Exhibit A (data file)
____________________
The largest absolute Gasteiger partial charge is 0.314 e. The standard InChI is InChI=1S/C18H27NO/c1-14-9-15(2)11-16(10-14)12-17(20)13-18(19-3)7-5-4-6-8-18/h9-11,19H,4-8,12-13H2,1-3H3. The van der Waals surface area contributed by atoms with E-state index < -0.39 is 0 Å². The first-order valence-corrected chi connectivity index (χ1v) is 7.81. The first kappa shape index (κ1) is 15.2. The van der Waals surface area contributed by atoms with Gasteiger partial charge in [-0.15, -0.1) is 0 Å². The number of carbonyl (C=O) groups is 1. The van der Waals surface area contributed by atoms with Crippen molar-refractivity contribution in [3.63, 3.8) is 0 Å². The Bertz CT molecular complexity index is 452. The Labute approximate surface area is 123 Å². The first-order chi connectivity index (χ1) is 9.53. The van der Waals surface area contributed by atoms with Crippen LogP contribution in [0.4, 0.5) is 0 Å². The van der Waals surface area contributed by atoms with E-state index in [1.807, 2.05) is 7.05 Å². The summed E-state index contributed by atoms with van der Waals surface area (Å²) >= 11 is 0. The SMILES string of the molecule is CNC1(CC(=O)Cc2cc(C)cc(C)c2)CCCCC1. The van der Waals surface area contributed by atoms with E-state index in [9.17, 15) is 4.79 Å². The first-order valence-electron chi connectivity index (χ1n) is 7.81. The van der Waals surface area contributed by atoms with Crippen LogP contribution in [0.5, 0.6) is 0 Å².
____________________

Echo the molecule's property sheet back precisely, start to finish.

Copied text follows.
The largest absolute Gasteiger partial charge is 0.314 e. The standard InChI is InChI=1S/C18H27NO/c1-14-9-15(2)11-16(10-14)12-17(20)13-18(19-3)7-5-4-6-8-18/h9-11,19H,4-8,12-13H2,1-3H3. The van der Waals surface area contributed by atoms with E-state index < -0.39 is 0 Å². The first-order valence-corrected chi connectivity index (χ1v) is 7.81. The first kappa shape index (κ1) is 15.2. The van der Waals surface area contributed by atoms with Gasteiger partial charge in [-0.15, -0.1) is 0 Å². The number of carbonyl (C=O) groups is 1. The van der Waals surface area contributed by atoms with Crippen molar-refractivity contribution in [3.63, 3.8) is 0 Å². The Bertz CT molecular complexity index is 452. The Labute approximate surface area is 123 Å². The first-order chi connectivity index (χ1) is 9.53. The van der Waals surface area contributed by atoms with Crippen LogP contribution in [0.4, 0.5) is 0 Å². The van der Waals surface area contributed by atoms with E-state index in [1.807, 2.05) is 7.05 Å². The summed E-state index contributed by atoms with van der Waals surface area (Å²) >= 11 is 0. The SMILES string of the molecule is CNC1(CC(=O)Cc2cc(C)cc(C)c2)CCCCC1. The van der Waals surface area contributed by atoms with E-state index in [9.17, 15) is 4.79 Å². The first-order valence-electron chi connectivity index (χ1n) is 7.81. The van der Waals surface area contributed by atoms with Crippen LogP contribution in [0.5, 0.6) is 0 Å².